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Saturday, May 18, 2013

The First Rule of Swimming: A Croatian Island Can Be Home or a Prison

I was definitely surprised to find that  a major traditional publisher like Little Brown was allowing me to download one of their books on Net Galley without an approval process. That certainly shows how much things are changing in the publishing industry. It looks to me like Little Brown took a risk on a first novel by a relatively unknown writer.  Perhaps they thought that casting a wider net during the pre-release phase would help the book find its audience.  The book is The First Rule of Swimming by Courtney Angela Brkic who has a short story anthology and a memoir to her credit.

                                             


Most reviews that I've seen say that this is a book that focuses on the bond between the two sisters, Magdalena and Jadranka.  I think that the differences between the two sisters are actually more important.  Jadranka is a talented artist and an individualist. She desperately wanted to leave home for the sake of her art career.  Magdalena values tradition, community and family.  Because Magdalena values these things, she remains on the island off the coast of Croatia where she was born.  She commits to the community as a teacher, and lives with her grandmother who gave her security and a sense of home.  When Magdalena learns that Jadranka has disappeared, she never gives up on trying to find her.   Would Jadranka have done the same if Magdalena had been the one to disappear?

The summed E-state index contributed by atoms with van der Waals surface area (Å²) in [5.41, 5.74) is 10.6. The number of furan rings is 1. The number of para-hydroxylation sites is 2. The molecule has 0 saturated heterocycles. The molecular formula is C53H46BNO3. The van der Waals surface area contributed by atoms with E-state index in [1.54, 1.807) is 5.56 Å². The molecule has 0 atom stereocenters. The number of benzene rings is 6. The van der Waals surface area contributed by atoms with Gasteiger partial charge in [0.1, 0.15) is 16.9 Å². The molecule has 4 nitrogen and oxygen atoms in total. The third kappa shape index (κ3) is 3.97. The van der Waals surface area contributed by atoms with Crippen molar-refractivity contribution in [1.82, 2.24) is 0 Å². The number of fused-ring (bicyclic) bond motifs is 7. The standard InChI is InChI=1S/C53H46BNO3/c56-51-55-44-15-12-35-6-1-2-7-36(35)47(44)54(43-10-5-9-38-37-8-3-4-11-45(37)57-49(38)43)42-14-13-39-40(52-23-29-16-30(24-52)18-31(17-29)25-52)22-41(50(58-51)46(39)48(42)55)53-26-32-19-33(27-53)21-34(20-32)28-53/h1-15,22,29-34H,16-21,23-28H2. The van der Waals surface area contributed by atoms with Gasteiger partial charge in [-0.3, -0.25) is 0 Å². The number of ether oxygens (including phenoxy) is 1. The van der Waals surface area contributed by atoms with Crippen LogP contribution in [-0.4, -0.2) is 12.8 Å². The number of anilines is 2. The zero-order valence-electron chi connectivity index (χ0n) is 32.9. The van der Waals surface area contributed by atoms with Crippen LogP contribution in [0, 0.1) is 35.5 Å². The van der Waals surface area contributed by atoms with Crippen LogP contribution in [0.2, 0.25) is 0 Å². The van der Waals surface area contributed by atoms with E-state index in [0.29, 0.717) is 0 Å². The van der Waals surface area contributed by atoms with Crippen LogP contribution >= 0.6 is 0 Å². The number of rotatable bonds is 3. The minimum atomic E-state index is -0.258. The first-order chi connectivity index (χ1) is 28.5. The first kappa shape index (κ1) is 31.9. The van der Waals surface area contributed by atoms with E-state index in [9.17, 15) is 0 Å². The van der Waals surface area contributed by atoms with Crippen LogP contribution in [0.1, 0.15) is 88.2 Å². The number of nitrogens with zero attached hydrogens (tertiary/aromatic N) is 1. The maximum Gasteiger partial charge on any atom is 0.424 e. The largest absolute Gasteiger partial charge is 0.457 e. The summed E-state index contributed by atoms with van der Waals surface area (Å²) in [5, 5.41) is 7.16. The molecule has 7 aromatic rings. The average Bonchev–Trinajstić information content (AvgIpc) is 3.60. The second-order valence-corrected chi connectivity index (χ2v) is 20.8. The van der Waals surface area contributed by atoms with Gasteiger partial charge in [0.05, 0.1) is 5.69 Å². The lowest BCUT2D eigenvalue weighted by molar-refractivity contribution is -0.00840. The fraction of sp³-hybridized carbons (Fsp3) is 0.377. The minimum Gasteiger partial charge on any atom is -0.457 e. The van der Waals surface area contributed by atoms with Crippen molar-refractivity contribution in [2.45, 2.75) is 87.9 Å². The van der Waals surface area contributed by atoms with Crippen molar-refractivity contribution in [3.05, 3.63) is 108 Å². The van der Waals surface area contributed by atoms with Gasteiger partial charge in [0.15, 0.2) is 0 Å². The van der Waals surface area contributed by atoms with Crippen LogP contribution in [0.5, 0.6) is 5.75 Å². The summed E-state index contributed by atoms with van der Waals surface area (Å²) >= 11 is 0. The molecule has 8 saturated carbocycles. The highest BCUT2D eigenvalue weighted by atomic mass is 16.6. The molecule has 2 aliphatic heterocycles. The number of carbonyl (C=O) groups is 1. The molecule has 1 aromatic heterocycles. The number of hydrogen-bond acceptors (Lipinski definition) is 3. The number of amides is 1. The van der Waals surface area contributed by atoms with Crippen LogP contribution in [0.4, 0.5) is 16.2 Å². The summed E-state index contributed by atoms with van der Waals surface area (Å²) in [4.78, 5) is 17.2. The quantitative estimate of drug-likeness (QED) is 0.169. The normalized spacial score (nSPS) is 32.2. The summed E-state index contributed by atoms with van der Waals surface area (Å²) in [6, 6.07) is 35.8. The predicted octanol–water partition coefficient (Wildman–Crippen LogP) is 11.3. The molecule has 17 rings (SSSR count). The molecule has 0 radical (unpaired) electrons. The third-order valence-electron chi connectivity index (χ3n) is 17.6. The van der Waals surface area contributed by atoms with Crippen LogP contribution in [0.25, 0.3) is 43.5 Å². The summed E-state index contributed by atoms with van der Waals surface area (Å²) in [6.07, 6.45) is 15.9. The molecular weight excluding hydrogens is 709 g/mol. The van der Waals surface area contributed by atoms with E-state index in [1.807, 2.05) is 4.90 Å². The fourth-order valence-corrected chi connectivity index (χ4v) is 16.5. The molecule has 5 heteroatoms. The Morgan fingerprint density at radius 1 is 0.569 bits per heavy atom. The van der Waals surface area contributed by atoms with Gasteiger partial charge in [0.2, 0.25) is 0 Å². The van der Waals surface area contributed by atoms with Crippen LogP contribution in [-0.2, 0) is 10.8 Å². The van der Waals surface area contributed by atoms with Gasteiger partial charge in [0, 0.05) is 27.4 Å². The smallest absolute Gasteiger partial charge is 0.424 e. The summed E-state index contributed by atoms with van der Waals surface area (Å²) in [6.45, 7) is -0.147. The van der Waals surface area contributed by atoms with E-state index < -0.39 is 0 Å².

Since Americans have been brought up to believe that separation from family is part of the process of growing up, I imagine that most American readers will find Jadranka more sympathetic and wonder what's wrong with Magdalena.  I feel that Magdalena's choices are legitimate ones and that they are the right ones for her.    I was also impressed by Jadranka.  She is an amazingly strong woman and a survivor.  Brkic's characters are very real--sometimes painfully so.

Because I have a concern with authenticity, I need to mention that there is no island called Rosmarina off the coast of Croatia.  There is an island called Brac which may be the island that Rosmarina is modeled on, or it may be a composite of more than one island.

I noticed a reference to Our Lady of Sinj in The First Rule of Swimming. So I researched her, and learned that this Croatian Madonna is very important to Croatians and Croatian-Americans.   She is also known as Velika Gospa which is the name given to her feast day.  Read more about it at Chicago Croatian-American Church on Our Lady of Sinj.                                           

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